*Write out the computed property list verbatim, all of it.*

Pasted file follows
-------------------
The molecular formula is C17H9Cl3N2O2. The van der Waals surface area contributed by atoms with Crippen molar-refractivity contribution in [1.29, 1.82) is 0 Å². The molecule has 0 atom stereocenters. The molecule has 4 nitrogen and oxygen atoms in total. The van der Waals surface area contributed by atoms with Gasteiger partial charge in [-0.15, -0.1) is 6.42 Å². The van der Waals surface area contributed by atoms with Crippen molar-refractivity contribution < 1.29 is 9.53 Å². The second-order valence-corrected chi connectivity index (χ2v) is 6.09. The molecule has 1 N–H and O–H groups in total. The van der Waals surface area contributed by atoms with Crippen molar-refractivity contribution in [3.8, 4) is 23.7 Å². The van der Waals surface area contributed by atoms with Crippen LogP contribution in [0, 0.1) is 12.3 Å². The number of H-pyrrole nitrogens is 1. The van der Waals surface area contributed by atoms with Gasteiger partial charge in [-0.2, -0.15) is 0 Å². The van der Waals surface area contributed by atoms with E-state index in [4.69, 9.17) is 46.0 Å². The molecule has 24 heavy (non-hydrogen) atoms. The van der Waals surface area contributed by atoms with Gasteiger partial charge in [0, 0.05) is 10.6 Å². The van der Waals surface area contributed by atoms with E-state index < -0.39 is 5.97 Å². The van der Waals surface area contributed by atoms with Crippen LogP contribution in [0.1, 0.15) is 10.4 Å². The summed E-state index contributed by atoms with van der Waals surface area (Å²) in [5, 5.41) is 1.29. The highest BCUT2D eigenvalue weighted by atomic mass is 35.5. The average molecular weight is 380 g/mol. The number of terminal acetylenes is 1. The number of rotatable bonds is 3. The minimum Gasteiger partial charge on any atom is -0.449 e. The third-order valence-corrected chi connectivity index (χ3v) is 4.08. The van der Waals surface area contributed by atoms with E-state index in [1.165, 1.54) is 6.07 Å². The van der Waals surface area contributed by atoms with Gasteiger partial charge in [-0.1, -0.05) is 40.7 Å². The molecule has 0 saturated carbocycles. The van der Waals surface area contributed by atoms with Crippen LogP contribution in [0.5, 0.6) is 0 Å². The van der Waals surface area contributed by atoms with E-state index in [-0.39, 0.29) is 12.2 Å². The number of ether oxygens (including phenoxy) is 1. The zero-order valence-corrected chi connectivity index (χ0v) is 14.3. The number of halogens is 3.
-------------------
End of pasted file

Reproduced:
The molecular formula is C17H9Cl3N2O2. The van der Waals surface area contributed by atoms with Crippen molar-refractivity contribution in [1.29, 1.82) is 0 Å². The molecule has 0 atom stereocenters. The molecule has 4 nitrogen and oxygen atoms in total. The van der Waals surface area contributed by atoms with Gasteiger partial charge in [-0.15, -0.1) is 6.42 Å². The van der Waals surface area contributed by atoms with Crippen molar-refractivity contribution < 1.29 is 9.53 Å². The second-order valence-corrected chi connectivity index (χ2v) is 6.09. The molecule has 1 N–H and O–H groups in total. The van der Waals surface area contributed by atoms with Crippen molar-refractivity contribution in [3.8, 4) is 23.7 Å². The van der Waals surface area contributed by atoms with Crippen LogP contribution in [0, 0.1) is 12.3 Å². The number of H-pyrrole nitrogens is 1. The van der Waals surface area contributed by atoms with Gasteiger partial charge in [-0.2, -0.15) is 0 Å². The van der Waals surface area contributed by atoms with E-state index in [4.69, 9.17) is 46.0 Å². The molecule has 24 heavy (non-hydrogen) atoms. The van der Waals surface area contributed by atoms with Gasteiger partial charge in [0, 0.05) is 10.6 Å². The van der Waals surface area contributed by atoms with E-state index < -0.39 is 5.97 Å². The van der Waals surface area contributed by atoms with Crippen LogP contribution in [0.1, 0.15) is 10.4 Å². The summed E-state index contributed by atoms with van der Waals surface area (Å²) in [5, 5.41) is 1.29. The highest BCUT2D eigenvalue weighted by atomic mass is 35.5. The average molecular weight is 380 g/mol. The number of terminal acetylenes is 1. The number of rotatable bonds is 3. The minimum Gasteiger partial charge on any atom is -0.449 e. The third-order valence-corrected chi connectivity index (χ3v) is 4.08. The van der Waals surface area contributed by atoms with E-state index in [1.165, 1.54) is 6.07 Å². The van der Waals surface area contributed by atoms with Gasteiger partial charge in [-0.1, -0.05) is 40.7 Å². The molecule has 0 saturated carbocycles. The van der Waals surface area contributed by atoms with Crippen LogP contribution in [0.5, 0.6) is 0 Å². The van der Waals surface area contributed by atoms with E-state index in [-0.39, 0.29) is 12.2 Å². The number of ether oxygens (including phenoxy) is 1. The zero-order valence-corrected chi connectivity index (χ0v) is 14.3. The number of halogens is 3.